RavenDB outperforms Couchbase, saving 85% of storage budget

Sponsored by RavenDB

Rakuten Kobo Evaluates RavenDB and Couchbase for its Enterprise Application

Rakuten Kobo Inc. is one of the world’s biggest digital booksellers. Owned by Tokyo-based Rakuten and headquartered in Toronto, Rakuten Kobo enables millions of readers worldwide to read anytime, anywhere, on any device.

Users purchase books, store them in accounts, and even highlight parts of pages to remember important points. At any moment, tens of millions of desktops, tablets, and related devices are querying the database to access their private collection.

Millions of books quickly scale out to billions of instances of eBooks with unique owners, and even highlights for each page and lines. As the company expands its books, users, and features, it needs a database that can handle traffic expanding at an exponential pace.

Trevor Hunter, the CTO of Kobo, tested two databases to see which was up to the challenge.

High-availability and reduced latency through data replication

“When selecting a database, one looks at performance and at what it takes to achieve it.”

At the opening bell, RavenDB came out swinging.

It took Couchbase four days to ingest the data. It required 32 cores and 128 GB of RAM for each of three nodes which constituted data shards that held everything.  Each Couchbase node required 6 TB of available storage.

RavenDB was good to go within 24 hours, requiring a single node using eight cores on 32 GB of RAM with the default configuration. It expanded to a three-node database cluster with each node holding the 1.35 billion documents along with all the indexes, offering high-availability and reduced latency through data replication.

The Test Environment

Rakuten knows they will be dealing with massive amounts of devices querying their database because they manufacture and sell eReaders to their users.

Along with standard scenarios, tests included how a database would react to the perfect storm bombarding their system.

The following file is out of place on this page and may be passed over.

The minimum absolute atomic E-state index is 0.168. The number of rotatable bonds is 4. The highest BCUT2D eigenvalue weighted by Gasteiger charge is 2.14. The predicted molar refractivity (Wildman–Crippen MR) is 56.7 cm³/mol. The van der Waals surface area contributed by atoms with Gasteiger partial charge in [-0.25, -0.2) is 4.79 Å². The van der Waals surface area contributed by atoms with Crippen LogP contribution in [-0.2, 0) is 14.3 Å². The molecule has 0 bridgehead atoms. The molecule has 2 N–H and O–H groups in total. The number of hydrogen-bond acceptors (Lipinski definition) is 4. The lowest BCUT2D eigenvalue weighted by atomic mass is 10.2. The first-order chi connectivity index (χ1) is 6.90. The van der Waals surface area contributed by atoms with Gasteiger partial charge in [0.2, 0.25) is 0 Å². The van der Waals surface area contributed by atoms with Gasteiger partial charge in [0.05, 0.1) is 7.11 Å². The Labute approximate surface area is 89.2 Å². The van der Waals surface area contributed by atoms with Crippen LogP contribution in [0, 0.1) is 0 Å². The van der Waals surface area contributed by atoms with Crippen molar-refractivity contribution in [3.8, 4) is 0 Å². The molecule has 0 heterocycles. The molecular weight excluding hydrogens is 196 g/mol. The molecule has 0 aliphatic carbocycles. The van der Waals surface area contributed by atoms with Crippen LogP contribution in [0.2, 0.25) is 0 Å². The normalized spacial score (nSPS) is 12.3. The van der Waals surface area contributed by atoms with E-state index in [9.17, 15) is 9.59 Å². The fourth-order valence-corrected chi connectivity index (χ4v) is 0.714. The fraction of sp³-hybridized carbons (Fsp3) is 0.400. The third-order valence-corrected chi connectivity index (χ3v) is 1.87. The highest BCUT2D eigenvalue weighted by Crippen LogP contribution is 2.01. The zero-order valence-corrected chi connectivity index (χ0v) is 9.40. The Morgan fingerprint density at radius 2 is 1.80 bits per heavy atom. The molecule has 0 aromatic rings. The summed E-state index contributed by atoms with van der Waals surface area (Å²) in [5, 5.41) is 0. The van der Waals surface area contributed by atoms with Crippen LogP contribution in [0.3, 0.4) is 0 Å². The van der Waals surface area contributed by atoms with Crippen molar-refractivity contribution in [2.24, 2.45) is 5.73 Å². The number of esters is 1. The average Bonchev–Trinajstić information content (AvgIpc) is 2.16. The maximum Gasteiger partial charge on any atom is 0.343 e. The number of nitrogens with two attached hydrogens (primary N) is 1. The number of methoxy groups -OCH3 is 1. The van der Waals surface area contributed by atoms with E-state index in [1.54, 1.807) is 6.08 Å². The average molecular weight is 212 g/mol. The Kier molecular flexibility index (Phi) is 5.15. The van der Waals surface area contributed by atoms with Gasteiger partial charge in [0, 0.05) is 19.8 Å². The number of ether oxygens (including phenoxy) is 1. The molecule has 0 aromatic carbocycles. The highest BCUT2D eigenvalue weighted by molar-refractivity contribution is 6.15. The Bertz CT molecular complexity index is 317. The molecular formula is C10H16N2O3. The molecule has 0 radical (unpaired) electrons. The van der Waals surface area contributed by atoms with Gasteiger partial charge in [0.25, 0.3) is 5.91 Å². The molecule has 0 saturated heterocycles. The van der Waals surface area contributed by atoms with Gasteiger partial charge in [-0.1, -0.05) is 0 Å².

What happens when a best-seller sends traffic is through the roof?

What happens when connectivity becomes weak and data requests pile up?

What happens when users get new devices and sync with the system to take all of their eBooks, highlights, and account details?

Rakuten Kobo is in the process of building the next generation of their infrastructure. How a database performs under extreme stress gives them insight into how that database will perform under extreme load and performance demands.

To make sure we got the most accurate comparison, both databases were provisioned on the cloud using Amazon EC2 instances, running in the same availability zone inside a single region.


RavenDB allows you to define indexes explicitly or let RavenDB create automatic indexes and maintain such indexes automatically. For this test, the user field on the Highlights collection was indexed explicitly as recommended practice for large production databases.

For Couchbase, two indexes were defined and saved to the system.

Test 1: Sustaining Performance Under Unpredictable Load

To gauge the durability of each system, a load spike lasting three minutes was thrown at each system to see how they sustained background operations, maintenance/cleanup, and garbage collections while continuing to execute data requests.

Under extreme load, how many requests can each database process per second completing the majority of requests under 200ms?

Couchbase failed out of the gate. Once the load spike hit, Couchbase was unable to process requests within 250ms. RavenDB was able to process 15,000 requests per second, finishing a whopping 99.9% of requests within the allotted 200ms. Even under pressure, of those 15,000 req/sec, 85% of them were done in less than 50ms.

Test 2: High-Availability and Scale Out

“We didn’t upgrade the Couchbase version for years because we were fearful of taking a node down. Additionally, if we needed to increase the capacity of the cluster, we had to add a node. And that would also cause a rebalance and outage.” – Trevor Hunter, CTO Rakuten Kobo

Rakuten Kobo wanted to know what would happen if a node did go down? How does each database handle rebooting?

A Cold-Start reboot took Couchbase 13 minutes because it scanned through 450 documents on startup. For indexes, it took even longer. A single index was still in the warmup stage after 30 minutes from the node restarting in one scenario.

RavenDB held a copy of all the data in three nodes. When one went down, the other two maintained full service to users while replicating to the new node. The impact on performance was marginal.

Test 3: ROI on New Architecture

How much provisioning can we trim down and still maintain performance? By winning with less, how much can each database boost Rakuten Kobo’s ROI?

RavenDB and Couchbase Final Score

  • Under load, RavenDB outperforms Couchbase, requiring a third of the storage space, saving Rakuten 85% of their cloud storage budget.
  • RavenDB outperforms Couchbase by orders of magnitude when using queries under load.
  • RavenDB was resistant to failure, enabling Rakuten to scale out and update its systems at will.

About The Author

1 thought on “RavenDB outperforms Couchbase, saving 85% of storage budget”

  1. We use RavenDB as principal database. We migrate SQL Server to RavenDB and we don’t regrat. I recommend RavenDB for any project.

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